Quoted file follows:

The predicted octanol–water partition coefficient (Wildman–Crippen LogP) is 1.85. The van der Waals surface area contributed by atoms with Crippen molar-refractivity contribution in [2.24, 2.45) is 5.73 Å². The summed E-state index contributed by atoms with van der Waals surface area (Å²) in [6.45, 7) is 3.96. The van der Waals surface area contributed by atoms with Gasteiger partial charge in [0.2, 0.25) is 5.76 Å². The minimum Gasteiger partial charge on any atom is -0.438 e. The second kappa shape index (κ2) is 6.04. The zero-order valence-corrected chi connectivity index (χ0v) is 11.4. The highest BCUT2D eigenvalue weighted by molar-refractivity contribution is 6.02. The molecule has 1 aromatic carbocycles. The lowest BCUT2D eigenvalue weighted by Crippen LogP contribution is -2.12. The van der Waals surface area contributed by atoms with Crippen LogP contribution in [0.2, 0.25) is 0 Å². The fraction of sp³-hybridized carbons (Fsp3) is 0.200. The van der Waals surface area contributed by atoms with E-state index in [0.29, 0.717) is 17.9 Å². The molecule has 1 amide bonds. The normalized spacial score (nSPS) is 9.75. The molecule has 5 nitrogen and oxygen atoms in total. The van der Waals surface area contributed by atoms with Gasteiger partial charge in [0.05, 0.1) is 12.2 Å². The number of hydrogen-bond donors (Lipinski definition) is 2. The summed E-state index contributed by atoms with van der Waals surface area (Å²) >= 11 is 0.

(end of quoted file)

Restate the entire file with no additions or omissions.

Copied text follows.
The predicted octanol–water partition coefficient (Wildman–Crippen LogP) is 1.85. The van der Waals surface area contributed by atoms with Crippen molar-refractivity contribution in [2.24, 2.45) is 5.73 Å². The summed E-state index contributed by atoms with van der Waals surface area (Å²) in [6.45, 7) is 3.96. The van der Waals surface area contributed by atoms with Gasteiger partial charge in [0.2, 0.25) is 5.76 Å². The minimum Gasteiger partial charge on any atom is -0.438 e. The second kappa shape index (κ2) is 6.04. The zero-order valence-corrected chi connectivity index (χ0v) is 11.4. The highest BCUT2D eigenvalue weighted by molar-refractivity contribution is 6.02. The molecule has 1 aromatic carbocycles. The lowest BCUT2D eigenvalue weighted by Crippen LogP contribution is -2.12. The van der Waals surface area contributed by atoms with Crippen LogP contribution in [0.2, 0.25) is 0 Å². The fraction of sp³-hybridized carbons (Fsp3) is 0.200. The van der Waals surface area contributed by atoms with E-state index in [0.29, 0.717) is 17.9 Å². The molecule has 1 amide bonds. The normalized spacial score (nSPS) is 9.75. The molecule has 5 nitrogen and oxygen atoms in total. The van der Waals surface area contributed by atoms with Gasteiger partial charge in [0.05, 0.1) is 12.2 Å². The number of hydrogen-bond donors (Lipinski definition) is 2. The summed E-state index contributed by atoms with van der Waals surface area (Å²) >= 11 is 0.